Beyond the introduction of the spider line it is unnecessary to mention the various steps by which the Gascoigne micrometer assumed the modern forms now in use, or to describe in detail the suggestions of Hooke, 4 Wren, Smeaton, Cassini, Bradley, Maskelyne, Herschel, Arago, Pearson, Bessel, Struve, Dawes, &c., or the successive productions of the great artists Ramsden, Troughton, Fraunhofer, Ertel, Simms, Cooke, Grubb, Clarke and Repsold.
Sir William Herschel was the first astronomer who measured position angles; the instrument he employed is described in Phil.
Herschel writes:- " I have in vain attempted to find lines sufficiently thin to extend them across the centres of the stars, so that their thickness might be neglected."
5 Herschel and South (Phil.
Herschel being senior), was elected fellow of his college in 1814, became assistant tutor in 1815 and full tutor in 1823.
While still an undergraduate he formed a league with John Herschel and Charles Babbage, to conduct the famous struggle of "d-ism versus dot-age," which ended in the introduction into Cambridge of the continental notation in the infinitesimal calculus to the exclusion of the fluxional notation of Sir Isaac Newton.
The treatises on physical geography by Mrs Mary Somerville and Sir John Herschel (the lattewritten for the eighth edition of the Encyclopaedia Britannica) showed the effect produced in Great Britain by the stimulus of Humboldt's work.
Herschel marshals the evidence which can be collected on this point.
He arranges a selection from his observations on the nebulae in such a way as to give great plausibility to his view of the gradual transmutation of nebulae into stars Herschel begins by showing us that there are regions in the heavens where a faint diffused nebulosity is all that can be detected by the telescope.
It seemed to Herschel that he was thus able to view the actual changes by which masses of phosphorescent or glowing vapour became actually condensed down into stars.
- Laplace, Systeme du monde; Sir William Herschel, Phil.
(1814), pp. 248-284; Kant's Cosmogony, translated by Professor Hastie; Sir John Herschel, Outlines of Astronomy; Professor S.
CAROLINE LUCRETIA HERSCHEL (1750-1848), English astronomer, sister of Sir William Herschel, the eighth child and fourth daughter of her parents, was born at Hanover on the 16th of March 1750.
See The Memoir and Correspondence of Caroline Herschel, by Mrs John Herschel (1876).
Herschel, had the chief part in shaping its constitution.
It was in 1837, on reading Whewell's Inductive Sciences and re-reading Herschel, that Mill at last saw his way clear both to formulating the methods of scientific investigation and joining on the new logic as a supplement to the old.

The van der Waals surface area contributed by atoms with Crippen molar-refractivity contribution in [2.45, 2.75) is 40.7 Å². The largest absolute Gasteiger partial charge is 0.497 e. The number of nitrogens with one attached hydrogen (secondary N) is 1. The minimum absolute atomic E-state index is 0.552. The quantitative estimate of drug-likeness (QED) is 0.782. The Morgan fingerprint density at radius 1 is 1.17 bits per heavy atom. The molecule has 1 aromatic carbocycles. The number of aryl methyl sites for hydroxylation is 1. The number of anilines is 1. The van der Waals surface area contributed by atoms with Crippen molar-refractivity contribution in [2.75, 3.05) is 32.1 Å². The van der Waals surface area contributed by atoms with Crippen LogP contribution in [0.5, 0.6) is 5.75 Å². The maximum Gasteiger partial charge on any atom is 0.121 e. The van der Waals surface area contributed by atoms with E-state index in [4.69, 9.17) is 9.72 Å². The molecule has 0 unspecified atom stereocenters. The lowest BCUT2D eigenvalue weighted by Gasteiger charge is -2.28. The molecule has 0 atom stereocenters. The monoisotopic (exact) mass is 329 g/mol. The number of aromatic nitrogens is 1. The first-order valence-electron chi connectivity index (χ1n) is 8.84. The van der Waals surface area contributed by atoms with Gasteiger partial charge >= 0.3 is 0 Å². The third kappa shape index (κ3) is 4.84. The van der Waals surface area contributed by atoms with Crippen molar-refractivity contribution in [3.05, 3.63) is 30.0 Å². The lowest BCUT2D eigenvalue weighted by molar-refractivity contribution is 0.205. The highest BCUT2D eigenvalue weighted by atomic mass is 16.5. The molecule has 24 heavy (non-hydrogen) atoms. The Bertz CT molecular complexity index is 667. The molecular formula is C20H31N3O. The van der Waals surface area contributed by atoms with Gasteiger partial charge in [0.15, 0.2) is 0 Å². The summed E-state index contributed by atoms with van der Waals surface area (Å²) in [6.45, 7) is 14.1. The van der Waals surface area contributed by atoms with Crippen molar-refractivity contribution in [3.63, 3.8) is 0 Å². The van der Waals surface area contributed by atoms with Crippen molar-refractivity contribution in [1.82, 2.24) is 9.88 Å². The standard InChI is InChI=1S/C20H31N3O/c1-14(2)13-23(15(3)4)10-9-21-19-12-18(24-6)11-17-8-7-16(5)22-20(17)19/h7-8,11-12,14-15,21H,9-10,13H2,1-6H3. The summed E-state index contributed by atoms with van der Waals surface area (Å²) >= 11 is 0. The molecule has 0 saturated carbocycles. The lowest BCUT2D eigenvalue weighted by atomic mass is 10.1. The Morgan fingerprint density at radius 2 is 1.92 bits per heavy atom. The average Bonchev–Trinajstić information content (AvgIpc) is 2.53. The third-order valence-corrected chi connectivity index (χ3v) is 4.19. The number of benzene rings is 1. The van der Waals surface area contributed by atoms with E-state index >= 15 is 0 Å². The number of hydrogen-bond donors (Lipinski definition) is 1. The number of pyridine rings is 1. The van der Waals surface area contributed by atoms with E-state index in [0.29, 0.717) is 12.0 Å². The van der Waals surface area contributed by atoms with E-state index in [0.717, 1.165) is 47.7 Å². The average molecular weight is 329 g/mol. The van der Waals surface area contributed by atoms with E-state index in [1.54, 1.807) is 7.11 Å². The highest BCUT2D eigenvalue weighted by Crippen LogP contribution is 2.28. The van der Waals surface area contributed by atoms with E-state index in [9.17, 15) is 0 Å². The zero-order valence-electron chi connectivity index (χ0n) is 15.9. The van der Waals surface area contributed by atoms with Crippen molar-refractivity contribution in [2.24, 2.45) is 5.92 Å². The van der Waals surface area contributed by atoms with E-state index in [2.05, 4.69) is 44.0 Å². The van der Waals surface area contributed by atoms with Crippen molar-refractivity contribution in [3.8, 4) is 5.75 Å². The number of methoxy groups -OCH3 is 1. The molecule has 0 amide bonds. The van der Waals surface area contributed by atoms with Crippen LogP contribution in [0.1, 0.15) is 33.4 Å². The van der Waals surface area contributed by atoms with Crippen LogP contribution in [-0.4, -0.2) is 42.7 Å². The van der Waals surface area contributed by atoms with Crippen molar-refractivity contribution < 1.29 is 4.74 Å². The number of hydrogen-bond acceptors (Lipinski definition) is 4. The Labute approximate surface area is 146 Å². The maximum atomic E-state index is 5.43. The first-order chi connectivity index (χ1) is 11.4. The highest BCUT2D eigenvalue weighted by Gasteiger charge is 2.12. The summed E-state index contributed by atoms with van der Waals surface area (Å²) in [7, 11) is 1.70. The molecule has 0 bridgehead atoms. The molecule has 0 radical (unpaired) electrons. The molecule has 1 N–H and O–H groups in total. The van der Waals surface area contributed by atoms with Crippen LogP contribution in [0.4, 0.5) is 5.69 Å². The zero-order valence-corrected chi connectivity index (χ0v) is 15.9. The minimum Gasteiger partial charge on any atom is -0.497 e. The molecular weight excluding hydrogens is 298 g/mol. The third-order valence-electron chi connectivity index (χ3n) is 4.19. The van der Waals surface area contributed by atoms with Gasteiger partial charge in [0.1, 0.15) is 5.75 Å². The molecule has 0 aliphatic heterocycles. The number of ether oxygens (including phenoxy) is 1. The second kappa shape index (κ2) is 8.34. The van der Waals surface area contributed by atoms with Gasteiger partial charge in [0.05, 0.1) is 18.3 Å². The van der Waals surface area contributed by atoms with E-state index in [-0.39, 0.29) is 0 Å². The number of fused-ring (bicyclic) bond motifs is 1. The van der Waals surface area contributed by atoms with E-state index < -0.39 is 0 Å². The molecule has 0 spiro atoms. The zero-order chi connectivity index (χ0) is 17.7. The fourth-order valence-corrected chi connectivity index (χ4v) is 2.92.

A Orionis, very close to Orionis, is a very fine multiple star, described by Sir William Herschel as two sets of treble stars; more stars have been revealed by larger telescopes.
It may be added that he first examined the conditions of stability of the system formed by Saturn's rings, pointed out the necessity for their rotation, and fixed for it a period (Io h 33 m) virtually identical with that established by the observations of Herschel; that he detected the existence in the solar system of an invariable plane such that the sum of the products of the planetary masses by the projections upon it of the areas described by their radii vectores in a given time is a maximum; and made notable advances in the theory of astronomical refraction (Mec. cel.
It has been found by Sir William Herschel and others that the definition of a telescope is often improved by stopping off a part of the central area of the object-glass; but the advantage to be obtained in this way is in no case great, and anything like a reduction of the aperture to a narrow annulus is attended by a development of the external luminous rings sufficient to outweigh any improvement due to the diminished diameter of the central area.'
The diminution of the star disks with increasing aperture was observed by Sir William Herschel, and in 1823 Fraunhofer formulated the law of inverse proportionality.
The objection raised by Herschel (Light, § 703) to this comparison depends on a misconception.
Of 80 comets seen during the 20 years ending 1893, Professor Herschel found that only two, viz.
A valuable edition of the De aquis (text and translation) has been published by C. Herschel (Boston, Mass., 1899).
The name was first given by Sir John Herschel to an apparatus for measuring the heating effect of solar rays (Edin.